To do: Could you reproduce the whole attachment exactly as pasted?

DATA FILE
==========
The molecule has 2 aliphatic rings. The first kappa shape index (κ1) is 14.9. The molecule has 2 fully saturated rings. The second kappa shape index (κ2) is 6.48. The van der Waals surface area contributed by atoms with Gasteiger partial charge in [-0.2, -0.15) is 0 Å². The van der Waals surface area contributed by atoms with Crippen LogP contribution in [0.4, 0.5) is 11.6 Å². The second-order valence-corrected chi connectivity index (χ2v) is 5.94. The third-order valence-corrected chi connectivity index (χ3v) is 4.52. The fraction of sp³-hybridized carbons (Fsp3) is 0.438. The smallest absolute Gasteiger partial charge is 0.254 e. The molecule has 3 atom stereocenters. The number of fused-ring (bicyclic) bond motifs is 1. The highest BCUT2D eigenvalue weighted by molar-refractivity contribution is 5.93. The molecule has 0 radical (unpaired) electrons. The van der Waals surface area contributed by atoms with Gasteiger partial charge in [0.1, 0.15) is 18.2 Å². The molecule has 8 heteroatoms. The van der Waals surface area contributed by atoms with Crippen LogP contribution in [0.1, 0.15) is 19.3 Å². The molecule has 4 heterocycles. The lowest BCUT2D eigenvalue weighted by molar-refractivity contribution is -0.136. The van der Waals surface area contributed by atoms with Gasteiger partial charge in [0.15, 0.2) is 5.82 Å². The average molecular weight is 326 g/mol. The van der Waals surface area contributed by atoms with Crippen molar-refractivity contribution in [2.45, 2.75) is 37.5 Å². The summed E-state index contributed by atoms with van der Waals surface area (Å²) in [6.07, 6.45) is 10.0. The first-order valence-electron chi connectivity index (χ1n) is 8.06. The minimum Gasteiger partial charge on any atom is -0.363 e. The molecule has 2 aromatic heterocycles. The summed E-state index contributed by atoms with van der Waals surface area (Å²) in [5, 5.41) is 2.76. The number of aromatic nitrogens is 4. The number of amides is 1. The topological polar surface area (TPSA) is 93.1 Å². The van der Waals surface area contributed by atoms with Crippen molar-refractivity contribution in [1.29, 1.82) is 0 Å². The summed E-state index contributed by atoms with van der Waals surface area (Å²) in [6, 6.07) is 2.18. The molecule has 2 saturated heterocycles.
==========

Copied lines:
The molecule has 2 aliphatic rings. The first kappa shape index (κ1) is 14.9. The molecule has 2 fully saturated rings. The second kappa shape index (κ2) is 6.48. The van der Waals surface area contributed by atoms with Gasteiger partial charge in [-0.2, -0.15) is 0 Å². The van der Waals surface area contributed by atoms with Crippen LogP contribution in [0.4, 0.5) is 11.6 Å². The second-order valence-corrected chi connectivity index (χ2v) is 5.94. The third-order valence-corrected chi connectivity index (χ3v) is 4.52. The fraction of sp³-hybridized carbons (Fsp3) is 0.438. The smallest absolute Gasteiger partial charge is 0.254 e. The molecule has 3 atom stereocenters. The number of fused-ring (bicyclic) bond motifs is 1. The highest BCUT2D eigenvalue weighted by molar-refractivity contribution is 5.93. The molecule has 0 radical (unpaired) electrons. The van der Waals surface area contributed by atoms with Gasteiger partial charge in [0.1, 0.15) is 18.2 Å². The molecule has 8 heteroatoms. The van der Waals surface area contributed by atoms with Crippen LogP contribution in [0.1, 0.15) is 19.3 Å². The molecule has 4 heterocycles. The lowest BCUT2D eigenvalue weighted by molar-refractivity contribution is -0.136. The van der Waals surface area contributed by atoms with Gasteiger partial charge in [0.15, 0.2) is 5.82 Å². The average molecular weight is 326 g/mol. The van der Waals surface area contributed by atoms with Crippen molar-refractivity contribution in [2.45, 2.75) is 37.5 Å². The summed E-state index contributed by atoms with van der Waals surface area (Å²) in [6.07, 6.45) is 10.0. The first-order valence-electron chi connectivity index (χ1n) is 8.06. The minimum Gasteiger partial charge on any atom is -0.363 e. The molecule has 2 aromatic heterocycles. The summed E-state index contributed by atoms with van der Waals surface area (Å²) in [5, 5.41) is 2.76. The number of aromatic nitrogens is 4. The number of amides is 1. The topological polar surface area (TPSA) is 93.1 Å². The van der Waals surface area contributed by atoms with Crippen molar-refractivity contribution in [1.29, 1.82) is 0 Å². The summed E-state index contributed by atoms with van der Waals surface area (Å²) in [6, 6.07) is 2.18. The molecule has 2 saturated heterocycles.